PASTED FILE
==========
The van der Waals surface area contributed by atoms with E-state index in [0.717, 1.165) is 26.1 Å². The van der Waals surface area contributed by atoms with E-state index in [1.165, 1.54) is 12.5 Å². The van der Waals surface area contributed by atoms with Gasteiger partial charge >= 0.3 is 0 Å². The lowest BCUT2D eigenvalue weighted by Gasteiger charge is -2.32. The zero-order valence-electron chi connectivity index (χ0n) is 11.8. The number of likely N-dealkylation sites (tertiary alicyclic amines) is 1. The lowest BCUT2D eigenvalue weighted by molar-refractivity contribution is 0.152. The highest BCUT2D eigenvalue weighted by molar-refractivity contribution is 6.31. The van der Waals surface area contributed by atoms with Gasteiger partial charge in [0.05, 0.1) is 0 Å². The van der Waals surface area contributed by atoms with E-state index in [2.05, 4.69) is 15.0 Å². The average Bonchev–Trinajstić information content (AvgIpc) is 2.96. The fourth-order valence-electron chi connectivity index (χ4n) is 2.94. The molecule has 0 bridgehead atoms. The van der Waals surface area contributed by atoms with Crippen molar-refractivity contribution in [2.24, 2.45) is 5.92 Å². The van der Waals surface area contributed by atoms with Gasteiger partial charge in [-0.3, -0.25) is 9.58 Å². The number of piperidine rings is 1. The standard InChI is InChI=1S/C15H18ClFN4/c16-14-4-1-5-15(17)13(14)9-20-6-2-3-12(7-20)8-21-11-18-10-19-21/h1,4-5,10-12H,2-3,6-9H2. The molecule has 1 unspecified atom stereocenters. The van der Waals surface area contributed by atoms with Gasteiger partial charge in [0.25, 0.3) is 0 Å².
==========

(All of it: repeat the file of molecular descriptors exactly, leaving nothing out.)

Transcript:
The van der Waals surface area contributed by atoms with E-state index in [0.717, 1.165) is 26.1 Å². The van der Waals surface area contributed by atoms with E-state index in [1.165, 1.54) is 12.5 Å². The van der Waals surface area contributed by atoms with Gasteiger partial charge >= 0.3 is 0 Å². The lowest BCUT2D eigenvalue weighted by Gasteiger charge is -2.32. The zero-order valence-electron chi connectivity index (χ0n) is 11.8. The number of likely N-dealkylation sites (tertiary alicyclic amines) is 1. The lowest BCUT2D eigenvalue weighted by molar-refractivity contribution is 0.152. The highest BCUT2D eigenvalue weighted by molar-refractivity contribution is 6.31. The van der Waals surface area contributed by atoms with Gasteiger partial charge in [0.05, 0.1) is 0 Å². The van der Waals surface area contributed by atoms with E-state index in [2.05, 4.69) is 15.0 Å². The average Bonchev–Trinajstić information content (AvgIpc) is 2.96. The fourth-order valence-electron chi connectivity index (χ4n) is 2.94. The molecule has 0 bridgehead atoms. The van der Waals surface area contributed by atoms with Crippen molar-refractivity contribution in [2.24, 2.45) is 5.92 Å². The van der Waals surface area contributed by atoms with Gasteiger partial charge in [-0.3, -0.25) is 9.58 Å². The number of piperidine rings is 1. The standard InChI is InChI=1S/C15H18ClFN4/c16-14-4-1-5-15(17)13(14)9-20-6-2-3-12(7-20)8-21-11-18-10-19-21/h1,4-5,10-12H,2-3,6-9H2. The molecule has 1 unspecified atom stereocenters. The van der Waals surface area contributed by atoms with Gasteiger partial charge in [0.25, 0.3) is 0 Å².